It is this essential tension which exists between defence of the ‘east’ and security of the ‘south’ and which reinforces Eisenhower’s wise dictum. In spite of NATO’s sterling efforts to recast its deterrence and defence posture to cope with such a wide array of challenges there is simply not the resources available to provide a credible response to both. This is important because Friendly-Clinch’s First Law of Strategic Nonsense identifies an inverse, obverse, and not-so-little obscene relationship in such circumstances between plans and planning. Indeed, when planning cannot be properly resourced there is a profusion of plans which may suggest NATO be renamed the North Atlantic Summit Organisation and Declaration-Writing Organisation.
In Europe today there are a mass of plans to deal with every conceivable threat Europe could possibly face. However, in the absence of the sound, considered, co-ordinated and efficient application of necessarily immense resources precious little proper planning will take place. ‘Planning’ requires planners to think big and build redundancy into their plans, precisely because as one of the Moltke’s pointed out, all plans collapse on contact with the enemy. Such planning also requires political leaders to think equally ‘big’ and devote the necessary resources to ensure such planning is sound. Indeed, it is the ACT of planning which is the central tenet of credible deterrence.
NATO places much faith in its ‘360 Degree Approach’ to security and defence. In fact NATO has three dangerously separate 120 degree approaches that in effect compete with each other – a growing threat to the north, a profound threat to the east, and a complex and long-term threat to the south. The purpose of planning is ease that tension and craft a credible response to all three. To that end, sound planning would suggests that NATO in partnership with the EU moves to actively support Europe’s three sets of frontline states – Finland, Norway and Sweden to the north, the Baltic States to the East, and Italy, Spain et al to the South. To some extent that is precisely what is being planned for. Or, rather, that is what a lot of key Western European states say that that are planning for. However, the gap between what those states say they would do in an ‘emergency’, and what they are capable of doing, grows wider by the day.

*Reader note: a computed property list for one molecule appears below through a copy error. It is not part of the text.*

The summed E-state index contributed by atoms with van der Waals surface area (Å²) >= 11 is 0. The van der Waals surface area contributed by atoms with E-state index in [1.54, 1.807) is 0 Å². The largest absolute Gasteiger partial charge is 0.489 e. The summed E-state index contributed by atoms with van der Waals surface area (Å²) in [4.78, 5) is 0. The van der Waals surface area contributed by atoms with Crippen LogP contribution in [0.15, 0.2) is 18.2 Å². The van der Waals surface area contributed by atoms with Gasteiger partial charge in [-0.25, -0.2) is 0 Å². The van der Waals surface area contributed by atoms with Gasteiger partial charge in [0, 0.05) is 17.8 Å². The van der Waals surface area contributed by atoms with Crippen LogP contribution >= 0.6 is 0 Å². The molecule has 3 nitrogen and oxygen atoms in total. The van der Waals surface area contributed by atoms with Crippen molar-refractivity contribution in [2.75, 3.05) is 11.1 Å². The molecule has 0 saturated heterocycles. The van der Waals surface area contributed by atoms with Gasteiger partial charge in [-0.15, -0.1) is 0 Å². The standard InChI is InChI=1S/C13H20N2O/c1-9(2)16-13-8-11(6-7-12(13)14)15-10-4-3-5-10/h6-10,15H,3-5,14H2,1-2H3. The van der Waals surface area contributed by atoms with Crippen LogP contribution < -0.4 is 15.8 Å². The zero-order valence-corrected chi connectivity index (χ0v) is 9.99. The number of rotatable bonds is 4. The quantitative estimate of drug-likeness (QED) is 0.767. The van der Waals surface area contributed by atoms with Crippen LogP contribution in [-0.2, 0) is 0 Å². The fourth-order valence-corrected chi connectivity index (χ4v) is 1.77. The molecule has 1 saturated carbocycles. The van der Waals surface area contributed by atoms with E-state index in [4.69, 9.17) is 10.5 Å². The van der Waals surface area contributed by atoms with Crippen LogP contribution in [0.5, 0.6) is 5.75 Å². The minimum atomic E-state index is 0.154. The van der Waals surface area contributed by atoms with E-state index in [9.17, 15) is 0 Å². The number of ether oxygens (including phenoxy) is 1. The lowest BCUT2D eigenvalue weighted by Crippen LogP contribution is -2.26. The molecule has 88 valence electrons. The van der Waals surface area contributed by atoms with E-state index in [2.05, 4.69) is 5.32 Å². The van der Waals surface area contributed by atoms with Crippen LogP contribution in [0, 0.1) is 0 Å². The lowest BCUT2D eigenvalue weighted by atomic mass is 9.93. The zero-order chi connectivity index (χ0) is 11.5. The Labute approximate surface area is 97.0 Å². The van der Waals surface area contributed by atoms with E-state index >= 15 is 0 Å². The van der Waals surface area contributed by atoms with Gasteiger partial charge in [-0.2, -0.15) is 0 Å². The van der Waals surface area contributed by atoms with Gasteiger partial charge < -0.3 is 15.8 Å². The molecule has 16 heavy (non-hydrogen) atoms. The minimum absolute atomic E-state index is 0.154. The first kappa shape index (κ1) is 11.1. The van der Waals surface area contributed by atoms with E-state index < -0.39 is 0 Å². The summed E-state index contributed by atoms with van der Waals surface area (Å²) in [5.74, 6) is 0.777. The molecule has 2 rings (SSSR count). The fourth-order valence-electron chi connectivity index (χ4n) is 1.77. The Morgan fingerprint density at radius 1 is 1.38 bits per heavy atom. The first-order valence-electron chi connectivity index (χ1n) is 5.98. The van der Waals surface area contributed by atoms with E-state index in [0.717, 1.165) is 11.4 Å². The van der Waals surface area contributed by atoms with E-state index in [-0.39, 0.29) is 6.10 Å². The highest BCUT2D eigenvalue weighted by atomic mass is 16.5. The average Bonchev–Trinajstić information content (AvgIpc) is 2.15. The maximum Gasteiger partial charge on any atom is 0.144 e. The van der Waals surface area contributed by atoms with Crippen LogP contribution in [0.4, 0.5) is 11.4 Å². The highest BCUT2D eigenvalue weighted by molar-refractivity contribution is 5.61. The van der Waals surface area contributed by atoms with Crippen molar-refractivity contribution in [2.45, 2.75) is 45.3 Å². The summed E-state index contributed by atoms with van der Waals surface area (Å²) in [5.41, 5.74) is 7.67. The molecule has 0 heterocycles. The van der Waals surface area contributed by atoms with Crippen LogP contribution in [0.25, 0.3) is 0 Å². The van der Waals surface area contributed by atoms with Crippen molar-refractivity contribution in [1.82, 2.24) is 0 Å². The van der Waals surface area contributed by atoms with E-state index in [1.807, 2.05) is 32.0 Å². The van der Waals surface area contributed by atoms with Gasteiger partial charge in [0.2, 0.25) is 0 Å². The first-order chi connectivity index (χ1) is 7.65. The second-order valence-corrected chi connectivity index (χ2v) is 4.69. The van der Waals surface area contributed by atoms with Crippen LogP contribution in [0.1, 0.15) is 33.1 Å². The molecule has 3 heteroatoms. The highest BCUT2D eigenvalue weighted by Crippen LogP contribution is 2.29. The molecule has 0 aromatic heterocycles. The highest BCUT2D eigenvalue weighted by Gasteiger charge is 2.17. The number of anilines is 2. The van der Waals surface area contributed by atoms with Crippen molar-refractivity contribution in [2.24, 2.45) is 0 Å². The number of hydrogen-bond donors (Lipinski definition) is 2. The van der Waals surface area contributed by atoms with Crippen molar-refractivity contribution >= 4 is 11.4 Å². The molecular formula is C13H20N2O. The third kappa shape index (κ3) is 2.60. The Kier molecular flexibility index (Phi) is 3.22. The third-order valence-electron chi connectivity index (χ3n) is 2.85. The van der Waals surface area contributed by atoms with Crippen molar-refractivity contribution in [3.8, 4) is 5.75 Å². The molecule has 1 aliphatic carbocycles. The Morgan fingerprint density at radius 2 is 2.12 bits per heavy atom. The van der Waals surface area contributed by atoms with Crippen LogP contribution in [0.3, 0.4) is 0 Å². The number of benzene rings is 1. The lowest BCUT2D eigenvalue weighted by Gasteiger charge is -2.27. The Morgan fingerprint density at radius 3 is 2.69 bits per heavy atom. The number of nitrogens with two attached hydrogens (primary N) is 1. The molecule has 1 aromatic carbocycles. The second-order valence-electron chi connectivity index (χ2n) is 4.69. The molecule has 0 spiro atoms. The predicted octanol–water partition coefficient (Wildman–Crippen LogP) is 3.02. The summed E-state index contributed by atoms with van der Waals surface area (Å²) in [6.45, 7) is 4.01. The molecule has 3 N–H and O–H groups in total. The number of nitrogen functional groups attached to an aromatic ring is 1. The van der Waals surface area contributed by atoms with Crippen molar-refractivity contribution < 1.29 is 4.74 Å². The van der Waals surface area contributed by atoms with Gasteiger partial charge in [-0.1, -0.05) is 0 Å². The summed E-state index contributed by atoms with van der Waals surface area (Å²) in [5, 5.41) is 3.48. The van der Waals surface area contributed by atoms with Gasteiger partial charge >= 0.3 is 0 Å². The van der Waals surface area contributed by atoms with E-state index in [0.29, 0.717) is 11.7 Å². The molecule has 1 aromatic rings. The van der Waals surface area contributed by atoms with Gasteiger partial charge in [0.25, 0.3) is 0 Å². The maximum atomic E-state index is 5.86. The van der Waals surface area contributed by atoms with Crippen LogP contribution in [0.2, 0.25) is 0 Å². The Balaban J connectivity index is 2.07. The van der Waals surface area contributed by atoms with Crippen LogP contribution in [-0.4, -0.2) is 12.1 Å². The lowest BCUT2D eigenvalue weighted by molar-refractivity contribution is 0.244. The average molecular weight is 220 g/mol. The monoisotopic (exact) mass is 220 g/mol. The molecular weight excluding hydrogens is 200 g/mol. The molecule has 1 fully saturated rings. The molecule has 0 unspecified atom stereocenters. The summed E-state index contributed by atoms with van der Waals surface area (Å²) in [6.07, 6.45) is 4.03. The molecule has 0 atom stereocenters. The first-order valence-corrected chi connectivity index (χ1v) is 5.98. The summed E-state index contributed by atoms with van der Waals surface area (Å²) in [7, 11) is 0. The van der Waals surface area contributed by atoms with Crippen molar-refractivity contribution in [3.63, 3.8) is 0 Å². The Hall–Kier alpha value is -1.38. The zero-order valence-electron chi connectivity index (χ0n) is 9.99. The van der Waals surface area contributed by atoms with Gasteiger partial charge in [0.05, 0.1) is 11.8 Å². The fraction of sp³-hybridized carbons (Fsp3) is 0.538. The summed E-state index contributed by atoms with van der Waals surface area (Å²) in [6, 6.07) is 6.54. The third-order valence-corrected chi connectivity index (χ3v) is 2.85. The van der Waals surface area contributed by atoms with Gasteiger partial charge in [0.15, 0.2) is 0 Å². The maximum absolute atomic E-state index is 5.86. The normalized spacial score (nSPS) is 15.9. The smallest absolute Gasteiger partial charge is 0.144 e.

“There are always the Yanks”, I hear you proclaim. Hold on a minute. The US faces challenges the world over. NATO plan can only be credible if Europeans are planning at the very least to be credible first responder to major emergencies in and Europe. Which brings me back to my giant marshmallow, which I shall call ‘Kurt’. Lithuania has increased its defence spending to meet the 2014 NATO Wales Summit defence investment pledge of 2% GDP on defence. Italy is engaged deeply in trying to ameliorate the situation of and situation with irregular migrants transiting North Africa. And yet, too many powerful Western European states talk a lot (President Macron!!!) but in fact reveal little evidence of any real planning or the commensurate investment that would be needed to cope with an emergency that looks ever more likely. Indeed, President Macron looks to me ever more like Tony Blair from 1997 to 1999 – a man with ambitions far greater than the country he leads.
States like Britain, France and Germany are the gooey mess at the heart of European security and defence but which in an emergency would need to act as a critical strategic reserve for the front-line states. And yet, for all their political ‘plans’ there is no real evidence that they are undertaking anything what might be termed proper strategic planning. They just talk a lot…and send a few troops to Lithuania.
Plans are worthless, but planning is everything. Speaking of which can we have some snow next year please, Mr Minister?